Sexual Harassment In Our Schools
By Dana Razzano, Internet Reporter

Sexual harassment is no longer just a concern in the workplace. According to a report released by the American Association of University Women (AAUW), an alarming number of high school students are exposed to repeated sexual harassment while in school.

"The vast majority of students - 83 percent of girls and 79 percent of boys - have experienced some form of harassment," said Pamela Haag, Director of Research for the AAUW Education Foundation. This number indicates both physical and non-physical harassment, which includes sexual rumors, slanderous graffiti, gestures and being called names.

Though 96 percent of students indicated they know what constitutes harassment and 69 percent are aware that their school has a policy on sexual harassment, rates of harassment have remained stable since the AAUW first commissioned a study on the topic in 1993.

Conducted by Harris Interactive, the latest report surveyed over 2,000 public school students and uncovered that 58 percent of students were victims of physical harassment. Other new findings include over one-third of the victims of harassment being first exposed to the behavior as early as elementary school and 7 percent more male students reported being the victim of harassment, up to 56 percent of respondents.

A Cycle Of Harassment

If students are more knowledgeable about their school's policy on sexual harassment, why is harassment so prevalent? According to Haag, this question is the most difficult and most important to answer. "We are heartened to know that more [students] were aware of their school's sexual harassment policy, but it doesn't seem to have made a dent in the rate of harassment," she said. 

Harassment most often stems from the social pressures of wanting to fit in and belong, said Haag. Many students engage in such behavior to retaliate against being harassed themselves fostering a cycle of harassment, along with the notion that a culture of harassment exists in schools. Even though students are aware that harassment impacts them negatively, most believe that's just the way things are, she said.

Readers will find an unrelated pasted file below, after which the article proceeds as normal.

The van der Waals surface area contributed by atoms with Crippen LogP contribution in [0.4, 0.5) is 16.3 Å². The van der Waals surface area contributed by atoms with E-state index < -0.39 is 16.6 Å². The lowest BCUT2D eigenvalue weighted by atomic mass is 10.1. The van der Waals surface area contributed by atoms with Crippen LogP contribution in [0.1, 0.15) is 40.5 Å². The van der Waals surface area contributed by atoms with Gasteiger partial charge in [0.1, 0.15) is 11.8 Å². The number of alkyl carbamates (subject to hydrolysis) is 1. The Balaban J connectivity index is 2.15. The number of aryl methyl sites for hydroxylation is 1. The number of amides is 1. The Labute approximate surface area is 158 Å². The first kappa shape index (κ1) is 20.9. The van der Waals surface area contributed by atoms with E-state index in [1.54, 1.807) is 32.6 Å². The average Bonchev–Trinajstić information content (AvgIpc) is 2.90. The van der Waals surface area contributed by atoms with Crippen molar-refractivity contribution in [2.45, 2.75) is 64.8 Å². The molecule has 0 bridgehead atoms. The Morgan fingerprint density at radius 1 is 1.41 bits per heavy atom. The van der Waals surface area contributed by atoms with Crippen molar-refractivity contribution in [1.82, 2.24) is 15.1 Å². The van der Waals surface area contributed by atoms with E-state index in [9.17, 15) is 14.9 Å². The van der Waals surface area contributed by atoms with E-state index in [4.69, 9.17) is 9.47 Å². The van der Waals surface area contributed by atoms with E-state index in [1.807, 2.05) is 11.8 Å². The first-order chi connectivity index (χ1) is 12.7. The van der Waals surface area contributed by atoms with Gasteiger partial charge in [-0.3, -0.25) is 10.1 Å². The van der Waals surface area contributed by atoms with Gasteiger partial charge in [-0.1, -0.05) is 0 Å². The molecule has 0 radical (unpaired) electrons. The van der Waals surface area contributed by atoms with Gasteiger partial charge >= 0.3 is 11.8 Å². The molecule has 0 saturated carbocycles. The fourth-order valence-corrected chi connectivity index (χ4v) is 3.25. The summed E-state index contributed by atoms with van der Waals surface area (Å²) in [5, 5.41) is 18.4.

According to Haag, students didn't vilify the media or point out any one reason as to why sexual harassment is so prevalent. Rather, students believe that they are in an atmosphere that is permeated with this behavior in and outside of school.

Harassment also continues to exist because most students don't ever report incidents. Students were polled with abstract and concrete situations on how they would respond to being harassed. Haag said that in a hypothetical situation, 30 percent of students responded that they would and should tell an administrator or counselor about being harassed. Yet, when students were asked about how they personally responded to being harassed, very few have actually told an official or their parents about the behavior.

"Most students don't have a way to tell this information without it coming back to them as being a snitch or tattletale," said Haag. In theory students believe it's a good idea to report harassment, but it's a practice students don't follow, she said.

The Impact of Harassment

Female victims of sexual harassment also reported being more negatively affected by this behavior than male victims. The report indicates that girls are far more likely to feel self conscious, embarrassed and less confident due to harassment. Girls are also more likely to change their behavior in school and at home, by talking less in class and avoiding the perpetrator.

"There are so many entrenched reasons for [the way girls react]," said Haag. "There are different ideas about sexuality [for males and females], along with the pattern of shame being attached to the victim instead of the harasser."

Without an environment to foster conversations about harassing behavior, it is likely little will change. Students criticized their school's handling of sexual harassment discussions, most of which are handled in a perfunctory way, through watching a video or a reading handout, said Haag. Though it is meant with good intentions, it isn't changing the environment of how to handle or discuss sexual harassment in schools. 

The results of this report spurred the AAUW to partner with the National Education Association (NEA) to form a task force to address the problem of sexual harassment in schools. Education leaders from across the country on the task force will work to implement new curricula in schools regarding sexual harassment, re-evaluate current harassment policies and make schools a safer place.


For more information on the AAUW's report on sexual harassment, visit:

AAUW Educational Foundation Research
Department RR.INT
1111 Sixteenth Street, N.W.
Washington, D.C. 20036
Phone: 800-326-AAUW
159 Burgin Parkway | Quincy, MA 02169
617-471-4445 | Fax 617-770-3339